The most cunning of mortal spellcasters inevitably seek to extend their lifespan beyond its natural limits, but few have the strength of will to endure the excruciating path to immortality. Over decades, they suffuse their own bodies with necromantic energies, withering flesh, hollowing bones, and blackening organs. As their bodies slowly wane, these nascent Liches learn to sustain and control themselves through magick alone. Once the fetters of their flesh have sufficiently decayed, they can willfully project their souls into a ritual vessel. It is the binding of soul and phylactery that marks the birth of a true Lich, now capable of reconstituting its physical form, should ever it be destroyed, as a portion of its soul remains forever fused with its phylactery.
There is no magick in the making of a revenant, no ritual, no alchemy… there is only rage. Only the most grievous injustice, deepest betrayal, or greatest loss can foment the sheer hatred from which a revenant is born. As the soul of one so aggrieved leaves its body upon death, it is drawn into the realm of the dead along with so many thousand others. But while the hordes of deceased drift deeper into the dark, the revenant’s soul rebels. The outrage of what it suffered in life turns it against the flow of the others, and hatred drives it back the way it came. Ripping and tearing, it forces its way through the dead, every step won by utter brutality.
None are certain how long vampires have stalked the shadows of Malorum. Since history has been recorded, there have been writings of the children of the night, immortals that preyed upon the blood of the living. Yet even before written word, when history was passed down through oral tradition, there were tales of blood-drinking shapeshifters, monsters that wore the form of men as easily as the form of beasts. Across time, men warred against vampires with varying success, striking by day when their powers were weakened, and hiding within fortifications or magical wards by night. But with the rise of Deadhaus, these battles shifted in favor of the vampires, and the war became a massacre.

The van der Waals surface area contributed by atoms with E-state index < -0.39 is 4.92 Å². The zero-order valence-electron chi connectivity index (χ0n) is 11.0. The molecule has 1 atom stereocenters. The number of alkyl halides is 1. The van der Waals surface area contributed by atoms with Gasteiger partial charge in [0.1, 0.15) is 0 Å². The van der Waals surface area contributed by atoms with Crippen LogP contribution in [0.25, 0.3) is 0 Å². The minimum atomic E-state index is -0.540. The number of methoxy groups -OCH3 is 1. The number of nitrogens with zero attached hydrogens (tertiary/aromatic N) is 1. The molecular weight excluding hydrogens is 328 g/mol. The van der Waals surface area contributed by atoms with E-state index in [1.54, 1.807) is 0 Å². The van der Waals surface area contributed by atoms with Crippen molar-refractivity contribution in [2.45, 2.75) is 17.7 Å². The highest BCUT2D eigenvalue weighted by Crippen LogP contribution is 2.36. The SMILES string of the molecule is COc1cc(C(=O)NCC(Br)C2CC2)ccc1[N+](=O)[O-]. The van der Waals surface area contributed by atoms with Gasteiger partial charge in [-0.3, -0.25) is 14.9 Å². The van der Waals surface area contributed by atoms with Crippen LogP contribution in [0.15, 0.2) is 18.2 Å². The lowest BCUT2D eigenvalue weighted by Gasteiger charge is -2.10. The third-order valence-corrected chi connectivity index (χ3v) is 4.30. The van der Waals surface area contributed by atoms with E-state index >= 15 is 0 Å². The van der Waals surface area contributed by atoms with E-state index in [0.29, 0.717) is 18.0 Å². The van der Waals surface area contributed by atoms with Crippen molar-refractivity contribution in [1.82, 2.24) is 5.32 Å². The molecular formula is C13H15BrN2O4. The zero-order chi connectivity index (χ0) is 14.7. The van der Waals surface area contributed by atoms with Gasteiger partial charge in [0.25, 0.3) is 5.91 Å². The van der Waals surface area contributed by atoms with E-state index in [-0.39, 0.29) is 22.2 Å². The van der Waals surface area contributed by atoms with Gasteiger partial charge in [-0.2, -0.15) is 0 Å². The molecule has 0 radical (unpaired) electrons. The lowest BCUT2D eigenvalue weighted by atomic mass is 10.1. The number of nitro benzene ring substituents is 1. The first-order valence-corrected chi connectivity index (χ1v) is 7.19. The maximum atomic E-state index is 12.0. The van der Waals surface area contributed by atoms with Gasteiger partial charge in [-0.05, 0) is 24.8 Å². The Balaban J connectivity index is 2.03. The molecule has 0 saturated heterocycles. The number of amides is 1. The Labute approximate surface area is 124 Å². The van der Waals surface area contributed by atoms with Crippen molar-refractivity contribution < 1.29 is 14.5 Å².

All living things know hunger. All that is flesh must consume. But for those who partake of the flesh of their own kind, a door is opened and a ritual begun. For the act of cannibalism is an invitation to a ravenous spirit that covets the flesh. It is known by many names to many peoples, but its purpose is always the same, to inhabit the flesh so that it may consume.
Each cannibalistic meal widens the door for this spirit, allowing more of it to pass into the host, twisting its body as it does. The bones of the host are warped and elongated; jaws widen and jagged teeth burst forth, shredding the lips and knocking the original teeth free to be swallowed in insatiable hunger. The spine is curved so that the host must crawl instead of walk, and claws puncture the toes and fingertips, as suited for digging as for rending flesh and bone. The more human flesh is consumed, the more the host is reshaped, until it begins to crave this meal above all others. Its hair falls out in clumps. Its eyes, sunken and yellowed, open to the dark. Its nose can detect the scent of flesh, even buried deep underground, and still the hunger grows, maddening, all-consuming, until the host knows little else.